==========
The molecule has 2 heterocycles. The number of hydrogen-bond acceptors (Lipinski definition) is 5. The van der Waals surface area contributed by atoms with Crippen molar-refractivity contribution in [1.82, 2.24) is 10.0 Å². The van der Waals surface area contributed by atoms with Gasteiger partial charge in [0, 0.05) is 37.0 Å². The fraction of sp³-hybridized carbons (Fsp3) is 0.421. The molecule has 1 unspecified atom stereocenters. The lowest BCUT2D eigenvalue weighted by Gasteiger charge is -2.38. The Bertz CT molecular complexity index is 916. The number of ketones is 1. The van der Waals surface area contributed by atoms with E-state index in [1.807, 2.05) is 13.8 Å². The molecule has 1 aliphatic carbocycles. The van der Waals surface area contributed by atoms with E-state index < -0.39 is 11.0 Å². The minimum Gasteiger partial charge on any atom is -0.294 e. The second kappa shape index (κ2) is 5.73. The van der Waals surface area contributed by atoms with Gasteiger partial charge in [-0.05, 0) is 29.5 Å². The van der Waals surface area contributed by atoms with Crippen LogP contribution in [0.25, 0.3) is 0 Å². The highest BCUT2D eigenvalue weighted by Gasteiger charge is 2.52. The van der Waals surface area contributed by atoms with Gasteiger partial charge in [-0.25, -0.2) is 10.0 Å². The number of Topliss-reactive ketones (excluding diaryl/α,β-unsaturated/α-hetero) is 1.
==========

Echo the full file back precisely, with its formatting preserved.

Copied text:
The molecule has 2 heterocycles. The number of hydrogen-bond acceptors (Lipinski definition) is 5. The van der Waals surface area contributed by atoms with Crippen molar-refractivity contribution in [1.82, 2.24) is 10.0 Å². The van der Waals surface area contributed by atoms with Gasteiger partial charge in [0, 0.05) is 37.0 Å². The fraction of sp³-hybridized carbons (Fsp3) is 0.421. The molecule has 1 unspecified atom stereocenters. The lowest BCUT2D eigenvalue weighted by Gasteiger charge is -2.38. The Bertz CT molecular complexity index is 916. The number of ketones is 1. The van der Waals surface area contributed by atoms with E-state index in [1.807, 2.05) is 13.8 Å². The molecule has 1 aliphatic carbocycles. The van der Waals surface area contributed by atoms with E-state index < -0.39 is 11.0 Å². The minimum Gasteiger partial charge on any atom is -0.294 e. The second kappa shape index (κ2) is 5.73. The van der Waals surface area contributed by atoms with Gasteiger partial charge in [-0.05, 0) is 29.5 Å². The van der Waals surface area contributed by atoms with Crippen LogP contribution in [0.25, 0.3) is 0 Å². The highest BCUT2D eigenvalue weighted by Gasteiger charge is 2.52. The van der Waals surface area contributed by atoms with Gasteiger partial charge in [-0.25, -0.2) is 10.0 Å². The number of Topliss-reactive ketones (excluding diaryl/α,β-unsaturated/α-hetero) is 1.